Current chief of staff may serve until 2017 with new law
Necdet Özel may serve in his current capacity until 2017 with the government’s will and with the president’s consent. DAILY NEWS photoThe Turkish Parliament adopted a draft outlining amendments in the Military Law and paving the way for current Chief of General Staff Necdet Özel to remain in office until 2017.
According to the new Military Law adopted late Feb. 11, the terms of office for the commanders of the Army, Navy and Air Force, which is normally two years, can be extended each year until their retirement age limit, 65.
The chief of general staff has a term of office limit of four years and a retirement age of 67. Therefore, Özel, who was born in 1950 and took office in 2011, may serve in his current capacity until 2017 with the government’s will and with the president’s consent.
In addition, the new law stipulates that the prime minister’s consent will be obligatory for prosecution of the chief of general staff and commanders of the Army, Navy and Air Force concerning crimes alleged to have been committed while in office. This is already the case with prosecutions of the undersecretary of the National Intelligence Organization (MİT). The law also requires the interior minister’s consent for prosecution of the general commander of the gendarmerie.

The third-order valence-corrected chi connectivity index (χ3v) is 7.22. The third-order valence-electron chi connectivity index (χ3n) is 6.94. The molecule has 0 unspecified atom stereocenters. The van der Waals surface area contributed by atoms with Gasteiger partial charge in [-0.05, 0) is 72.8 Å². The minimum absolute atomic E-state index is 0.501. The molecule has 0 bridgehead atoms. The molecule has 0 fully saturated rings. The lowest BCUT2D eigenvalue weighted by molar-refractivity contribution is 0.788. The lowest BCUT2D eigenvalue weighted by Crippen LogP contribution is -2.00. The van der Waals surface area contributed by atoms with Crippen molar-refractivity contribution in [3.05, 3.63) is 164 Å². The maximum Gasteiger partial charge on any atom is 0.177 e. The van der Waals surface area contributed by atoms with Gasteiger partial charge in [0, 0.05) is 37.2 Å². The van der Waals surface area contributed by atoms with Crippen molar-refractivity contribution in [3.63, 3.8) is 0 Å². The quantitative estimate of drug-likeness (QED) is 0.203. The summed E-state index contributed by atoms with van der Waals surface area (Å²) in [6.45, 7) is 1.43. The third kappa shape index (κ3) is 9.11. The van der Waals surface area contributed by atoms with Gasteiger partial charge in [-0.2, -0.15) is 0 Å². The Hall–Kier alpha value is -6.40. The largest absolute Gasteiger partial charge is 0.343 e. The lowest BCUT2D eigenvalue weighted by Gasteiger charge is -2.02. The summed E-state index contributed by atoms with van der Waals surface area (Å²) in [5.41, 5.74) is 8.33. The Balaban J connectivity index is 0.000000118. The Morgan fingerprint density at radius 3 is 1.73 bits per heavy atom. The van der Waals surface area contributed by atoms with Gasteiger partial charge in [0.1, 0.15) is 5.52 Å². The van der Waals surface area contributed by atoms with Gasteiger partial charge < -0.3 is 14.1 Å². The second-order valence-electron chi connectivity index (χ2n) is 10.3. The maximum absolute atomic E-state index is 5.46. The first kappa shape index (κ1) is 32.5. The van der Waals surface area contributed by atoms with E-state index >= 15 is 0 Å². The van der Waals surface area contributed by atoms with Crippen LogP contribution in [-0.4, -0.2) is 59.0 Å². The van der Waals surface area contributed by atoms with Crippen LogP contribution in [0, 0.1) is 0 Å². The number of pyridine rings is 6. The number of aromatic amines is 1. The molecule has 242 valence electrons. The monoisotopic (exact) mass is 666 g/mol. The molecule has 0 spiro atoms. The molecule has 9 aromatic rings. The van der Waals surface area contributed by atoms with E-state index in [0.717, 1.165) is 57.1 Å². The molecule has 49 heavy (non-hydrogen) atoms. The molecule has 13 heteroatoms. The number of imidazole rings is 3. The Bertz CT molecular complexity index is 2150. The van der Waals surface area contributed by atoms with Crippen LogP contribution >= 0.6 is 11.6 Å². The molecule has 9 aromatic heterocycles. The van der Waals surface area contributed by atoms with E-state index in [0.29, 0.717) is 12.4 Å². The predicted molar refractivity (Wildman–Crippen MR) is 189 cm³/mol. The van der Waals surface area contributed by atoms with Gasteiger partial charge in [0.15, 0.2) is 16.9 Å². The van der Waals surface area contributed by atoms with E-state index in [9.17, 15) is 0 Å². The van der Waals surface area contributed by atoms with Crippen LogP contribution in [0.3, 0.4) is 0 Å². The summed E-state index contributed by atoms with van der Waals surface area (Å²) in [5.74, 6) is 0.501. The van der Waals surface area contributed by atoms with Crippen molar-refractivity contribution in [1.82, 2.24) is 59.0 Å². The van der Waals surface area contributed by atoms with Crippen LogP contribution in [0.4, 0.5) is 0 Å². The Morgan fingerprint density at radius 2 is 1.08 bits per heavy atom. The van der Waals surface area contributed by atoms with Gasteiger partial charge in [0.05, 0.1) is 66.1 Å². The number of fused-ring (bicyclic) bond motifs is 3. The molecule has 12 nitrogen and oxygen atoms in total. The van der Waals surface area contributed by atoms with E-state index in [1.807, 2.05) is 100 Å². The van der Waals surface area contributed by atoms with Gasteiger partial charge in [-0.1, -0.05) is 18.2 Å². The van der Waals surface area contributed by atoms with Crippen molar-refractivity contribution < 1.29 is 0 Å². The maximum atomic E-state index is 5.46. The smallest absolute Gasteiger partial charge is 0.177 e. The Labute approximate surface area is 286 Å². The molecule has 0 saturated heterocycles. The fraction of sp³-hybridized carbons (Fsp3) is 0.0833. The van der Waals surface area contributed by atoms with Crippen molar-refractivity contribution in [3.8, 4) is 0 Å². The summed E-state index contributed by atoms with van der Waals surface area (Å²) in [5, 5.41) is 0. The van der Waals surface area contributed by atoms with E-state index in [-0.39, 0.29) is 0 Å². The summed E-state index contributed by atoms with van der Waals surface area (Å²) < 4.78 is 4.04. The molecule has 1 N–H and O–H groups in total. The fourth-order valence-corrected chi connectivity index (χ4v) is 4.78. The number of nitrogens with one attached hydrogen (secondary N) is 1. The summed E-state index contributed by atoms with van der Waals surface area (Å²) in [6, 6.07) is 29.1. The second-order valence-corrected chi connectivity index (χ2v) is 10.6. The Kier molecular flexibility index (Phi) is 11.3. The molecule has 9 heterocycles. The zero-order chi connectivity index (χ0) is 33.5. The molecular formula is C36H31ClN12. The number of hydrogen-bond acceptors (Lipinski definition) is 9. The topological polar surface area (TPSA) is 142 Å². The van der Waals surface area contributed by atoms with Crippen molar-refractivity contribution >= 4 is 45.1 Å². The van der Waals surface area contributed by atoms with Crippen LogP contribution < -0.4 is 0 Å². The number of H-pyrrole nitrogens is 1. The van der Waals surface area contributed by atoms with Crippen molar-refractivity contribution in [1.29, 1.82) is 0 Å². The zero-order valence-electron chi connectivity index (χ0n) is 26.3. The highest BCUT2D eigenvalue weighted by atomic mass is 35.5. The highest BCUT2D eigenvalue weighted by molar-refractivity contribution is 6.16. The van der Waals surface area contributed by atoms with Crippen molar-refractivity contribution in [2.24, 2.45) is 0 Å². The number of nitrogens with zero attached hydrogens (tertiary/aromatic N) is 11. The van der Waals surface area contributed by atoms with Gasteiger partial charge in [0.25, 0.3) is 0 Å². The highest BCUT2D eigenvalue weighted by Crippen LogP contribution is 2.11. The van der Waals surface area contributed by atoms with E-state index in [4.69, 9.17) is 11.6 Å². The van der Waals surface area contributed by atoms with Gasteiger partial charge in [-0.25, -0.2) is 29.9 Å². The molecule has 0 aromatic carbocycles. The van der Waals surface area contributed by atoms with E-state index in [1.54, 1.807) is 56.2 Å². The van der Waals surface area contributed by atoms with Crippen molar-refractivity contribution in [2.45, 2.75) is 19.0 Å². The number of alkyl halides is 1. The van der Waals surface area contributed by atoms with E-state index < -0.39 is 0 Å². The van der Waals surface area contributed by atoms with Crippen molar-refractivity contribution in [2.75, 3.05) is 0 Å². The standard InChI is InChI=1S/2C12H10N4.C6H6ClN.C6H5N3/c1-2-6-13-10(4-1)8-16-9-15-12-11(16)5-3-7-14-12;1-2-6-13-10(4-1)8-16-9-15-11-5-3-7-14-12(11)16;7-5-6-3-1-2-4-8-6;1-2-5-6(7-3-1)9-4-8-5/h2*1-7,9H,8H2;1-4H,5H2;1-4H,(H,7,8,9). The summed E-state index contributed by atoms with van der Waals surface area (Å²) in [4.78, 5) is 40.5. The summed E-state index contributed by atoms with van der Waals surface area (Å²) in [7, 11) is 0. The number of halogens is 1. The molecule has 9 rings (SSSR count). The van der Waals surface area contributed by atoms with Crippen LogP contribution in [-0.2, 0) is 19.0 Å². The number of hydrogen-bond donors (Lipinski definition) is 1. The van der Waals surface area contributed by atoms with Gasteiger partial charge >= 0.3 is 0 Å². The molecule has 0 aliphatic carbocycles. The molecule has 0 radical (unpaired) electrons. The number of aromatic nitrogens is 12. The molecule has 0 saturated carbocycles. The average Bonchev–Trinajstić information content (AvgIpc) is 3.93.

The arrangement concerning top MİT officials, as well as special envoys tasked by the prime minister, was hastily brought to Parliament by the ruling Justice and Development Party (AKP) government in February 2012. It came after top MİT officials, including MİT Undersecretary Hakan Fidan were summoned by a specially authorized prosecutor in order to testify as part of an investigation into the Kurdistan Communities Union (KCK), an alleged urban wing of the outlawed Kurdistan Workers’ Party (PKK).
The opposition objected to the amendments to the new Military Law, arguing that it would completely destroy the promotion system of the Turkish Armed Forces (TSK) and place the promotion system entirely under the authority of the government, thus politicizing into the military.